The strong divide between “research” and “coursework” postgraduate programs here, means that Australian universities don’t tend to put social science postgraduate students through any additional coursework or comprehensive exams, beyond what they completed for their undergraduate degrees. US postgraduates, by contrast, usually have to pass specific postgraduate coursework as well as a comprehensive exam, in order to be admitted to full PhD candidature. The existence of coursework and exam requirements in postgraduate research programs confuses some Australian academics: I was asked some fairly… er… basic questions about academic research during my interview for PhD candidature – this in spite of the fact that I had completed two theses (and other research) in the US prior to moving here. It turned out that my interview committee was confused by the coursework listed on my postgraduate transcripts, and thought that my US degrees must have been from a program that did not require research…
I gave an ambivalently-received talk at a postgraduate conference a few months back, where I discussed this difference between US and Australian postgraduate programs in the social sciences. I noted that postgraduate students at my current university often complain that they are very socially isolated, and also that they have difficulty orienting to the history and the theory of their fields. I argued that the US coursework and exam system, although it has drawbacks, does address both of these issues, and I suggested that it might be worthwhile to consider whether some version of the US model could be adapted to Australian universities.
When I say this talk was “ambivalently-received”, I mean: it appealed to some of the faculty in attendance, and resulted in an offer to teach Research Strategies (a social science methods course that is the sole coursework requirement for research students); on the other hand, it emphatically did not appeal to the postgraduate students in attendance, who – quite reasonably – didn’t want additional hurdles placed between them and their thesis.
My personal position is that you don’t need to follow the US model religiously in order to gain a good cost-benefit ratio: the amount of coursework, followed by exam preparation, in the US does place a large additional burden on research students – and also privileges theoretical and academic perspectives that would benefit from the corrective experience of doing actual research. At the same time, I think that the quality of research can be substantially improved, if students can spend some dedicated time exploring the history and theory of their discipline before writing research proposals and plunging into the field.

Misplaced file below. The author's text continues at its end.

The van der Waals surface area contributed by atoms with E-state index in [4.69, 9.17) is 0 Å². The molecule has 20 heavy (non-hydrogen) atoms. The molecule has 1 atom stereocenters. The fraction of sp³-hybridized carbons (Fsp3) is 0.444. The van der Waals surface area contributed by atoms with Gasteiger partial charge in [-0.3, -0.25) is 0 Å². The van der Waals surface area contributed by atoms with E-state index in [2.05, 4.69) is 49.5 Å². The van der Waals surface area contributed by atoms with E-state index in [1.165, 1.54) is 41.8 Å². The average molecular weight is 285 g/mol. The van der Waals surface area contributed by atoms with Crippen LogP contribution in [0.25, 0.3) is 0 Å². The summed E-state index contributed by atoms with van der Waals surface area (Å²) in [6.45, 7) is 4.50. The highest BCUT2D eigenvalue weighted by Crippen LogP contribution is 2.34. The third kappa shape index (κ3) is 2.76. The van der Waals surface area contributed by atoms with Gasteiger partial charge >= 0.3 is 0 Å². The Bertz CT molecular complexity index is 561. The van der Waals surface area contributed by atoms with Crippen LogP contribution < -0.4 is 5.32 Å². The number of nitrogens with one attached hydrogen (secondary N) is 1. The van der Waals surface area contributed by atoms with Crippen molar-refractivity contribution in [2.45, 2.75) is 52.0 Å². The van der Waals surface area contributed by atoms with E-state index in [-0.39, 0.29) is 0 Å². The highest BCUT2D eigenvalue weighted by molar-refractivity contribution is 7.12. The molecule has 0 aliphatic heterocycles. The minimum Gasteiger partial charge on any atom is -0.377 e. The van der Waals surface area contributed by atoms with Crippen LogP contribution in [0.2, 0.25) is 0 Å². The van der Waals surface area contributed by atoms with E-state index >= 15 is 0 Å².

All of this is by way of introducing Scott Eric Kaufman’s latest project over on the Acephalous blog. Scott is hosting a “distributed intelligence” project, trying to determine the best overview/introductory works for a range of topics in Literature and Literary Theory. The list is already quite interesting, and should become more so as further contributions are assimilated. While the compilation of this kind of list will seem very familiar to US postgraduates, who likely will have been asked to study, or even compile, such a list for their own exams, it may be an even more valuable resource for those who are not routinely exposed to such lists in their postgraduate careers.
If you’d like to contribute, or just look in on the project, the original post is:
Temporary Comment Section for ‘Best Introduction’
The current (revised) version is: Best Introduction
I have to confess I haven’t yet contributed – I keep hesitating over whether books I’ve found useful would actually “count” as introductions to literature and/or literary theory, and I also have a closet sympathy for those who argued, in the original thread, in favour of including original works, rather than secondary introductions. Scott has indicated that he’d rather save this primary-vs.-secondary source debate for another thread, and concentrate on secondary works for purposes of this project. I agree with him that developing a list of good secondary introductions has value in its own right, regardless of the snobbery of primary-source purists like me… ;-P
I wonder if Australia like Canada & the U.K. produces more specialized high school and college students than the ones US schools produce. The “liberal arts” concept seems still to dominate here, rounding students at the expense of focus. So it may be that a social science major emerging from an Australian bachelor’s program and entering into a social science graduate program just doesn’t need the course work that an American student would need to be ready to pursue independent research.